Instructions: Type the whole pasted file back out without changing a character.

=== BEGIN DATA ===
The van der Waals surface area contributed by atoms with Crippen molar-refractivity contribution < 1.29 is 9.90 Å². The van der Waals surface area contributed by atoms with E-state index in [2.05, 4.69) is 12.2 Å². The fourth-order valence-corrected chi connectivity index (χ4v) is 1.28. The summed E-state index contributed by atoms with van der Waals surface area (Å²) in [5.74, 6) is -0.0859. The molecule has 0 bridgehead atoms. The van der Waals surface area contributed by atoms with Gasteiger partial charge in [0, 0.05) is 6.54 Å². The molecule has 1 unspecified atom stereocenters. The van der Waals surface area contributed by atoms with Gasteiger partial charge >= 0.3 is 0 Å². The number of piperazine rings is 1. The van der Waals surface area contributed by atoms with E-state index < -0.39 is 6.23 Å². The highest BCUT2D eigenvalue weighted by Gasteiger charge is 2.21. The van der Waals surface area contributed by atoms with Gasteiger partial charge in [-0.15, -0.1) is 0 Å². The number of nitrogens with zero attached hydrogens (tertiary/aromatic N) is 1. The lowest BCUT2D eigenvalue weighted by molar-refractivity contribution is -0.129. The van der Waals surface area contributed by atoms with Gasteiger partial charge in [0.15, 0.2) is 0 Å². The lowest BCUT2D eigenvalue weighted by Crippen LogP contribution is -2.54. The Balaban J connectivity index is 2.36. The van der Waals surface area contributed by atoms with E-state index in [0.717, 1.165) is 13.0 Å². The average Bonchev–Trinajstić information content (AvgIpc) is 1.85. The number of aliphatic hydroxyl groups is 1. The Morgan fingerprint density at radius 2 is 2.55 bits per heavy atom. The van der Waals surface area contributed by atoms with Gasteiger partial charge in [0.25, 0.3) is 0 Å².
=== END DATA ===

The van der Waals surface area contributed by atoms with Crippen molar-refractivity contribution < 1.29 is 9.90 Å². The van der Waals surface area contributed by atoms with E-state index in [2.05, 4.69) is 12.2 Å². The fourth-order valence-corrected chi connectivity index (χ4v) is 1.28. The summed E-state index contributed by atoms with van der Waals surface area (Å²) in [5.74, 6) is -0.0859. The molecule has 0 bridgehead atoms. The van der Waals surface area contributed by atoms with Gasteiger partial charge in [0, 0.05) is 6.54 Å². The molecule has 1 unspecified atom stereocenters. The van der Waals surface area contributed by atoms with Gasteiger partial charge >= 0.3 is 0 Å². The number of piperazine rings is 1. The van der Waals surface area contributed by atoms with E-state index < -0.39 is 6.23 Å². The highest BCUT2D eigenvalue weighted by Gasteiger charge is 2.21. The van der Waals surface area contributed by atoms with Gasteiger partial charge in [-0.15, -0.1) is 0 Å². The number of nitrogens with zero attached hydrogens (tertiary/aromatic N) is 1. The lowest BCUT2D eigenvalue weighted by molar-refractivity contribution is -0.129. The van der Waals surface area contributed by atoms with Gasteiger partial charge in [0.15, 0.2) is 0 Å². The lowest BCUT2D eigenvalue weighted by Crippen LogP contribution is -2.54. The Balaban J connectivity index is 2.36. The van der Waals surface area contributed by atoms with E-state index in [0.717, 1.165) is 13.0 Å². The average Bonchev–Trinajstić information content (AvgIpc) is 1.85. The number of aliphatic hydroxyl groups is 1. The Morgan fingerprint density at radius 2 is 2.55 bits per heavy atom. The van der Waals surface area contributed by atoms with Gasteiger partial charge in [0.25, 0.3) is 0 Å².